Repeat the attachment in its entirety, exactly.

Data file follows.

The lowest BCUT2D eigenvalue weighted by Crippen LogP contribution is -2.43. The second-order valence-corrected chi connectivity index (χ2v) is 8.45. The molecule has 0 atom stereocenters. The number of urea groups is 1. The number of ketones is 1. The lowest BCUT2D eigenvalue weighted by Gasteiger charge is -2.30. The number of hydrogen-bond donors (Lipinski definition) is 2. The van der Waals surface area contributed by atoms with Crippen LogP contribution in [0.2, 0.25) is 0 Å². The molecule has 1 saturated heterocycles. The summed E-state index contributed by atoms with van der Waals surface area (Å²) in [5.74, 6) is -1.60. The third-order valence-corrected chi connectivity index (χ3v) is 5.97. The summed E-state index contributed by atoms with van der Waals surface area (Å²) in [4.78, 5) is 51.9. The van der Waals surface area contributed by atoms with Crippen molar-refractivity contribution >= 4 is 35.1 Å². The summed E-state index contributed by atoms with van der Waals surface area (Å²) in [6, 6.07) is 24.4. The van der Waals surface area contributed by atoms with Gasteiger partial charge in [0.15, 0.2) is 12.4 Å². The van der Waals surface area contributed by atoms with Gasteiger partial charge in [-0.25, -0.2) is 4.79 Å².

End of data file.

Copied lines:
The lowest BCUT2D eigenvalue weighted by Crippen LogP contribution is -2.43. The second-order valence-corrected chi connectivity index (χ2v) is 8.45. The molecule has 0 atom stereocenters. The number of urea groups is 1. The number of ketones is 1. The lowest BCUT2D eigenvalue weighted by Gasteiger charge is -2.30. The number of hydrogen-bond donors (Lipinski definition) is 2. The van der Waals surface area contributed by atoms with Crippen LogP contribution in [0.2, 0.25) is 0 Å². The molecule has 1 saturated heterocycles. The summed E-state index contributed by atoms with van der Waals surface area (Å²) in [5.74, 6) is -1.60. The third-order valence-corrected chi connectivity index (χ3v) is 5.97. The summed E-state index contributed by atoms with van der Waals surface area (Å²) in [4.78, 5) is 51.9. The van der Waals surface area contributed by atoms with Crippen molar-refractivity contribution >= 4 is 35.1 Å². The summed E-state index contributed by atoms with van der Waals surface area (Å²) in [6, 6.07) is 24.4. The van der Waals surface area contributed by atoms with Gasteiger partial charge in [0.15, 0.2) is 12.4 Å². The van der Waals surface area contributed by atoms with Gasteiger partial charge in [-0.25, -0.2) is 4.79 Å².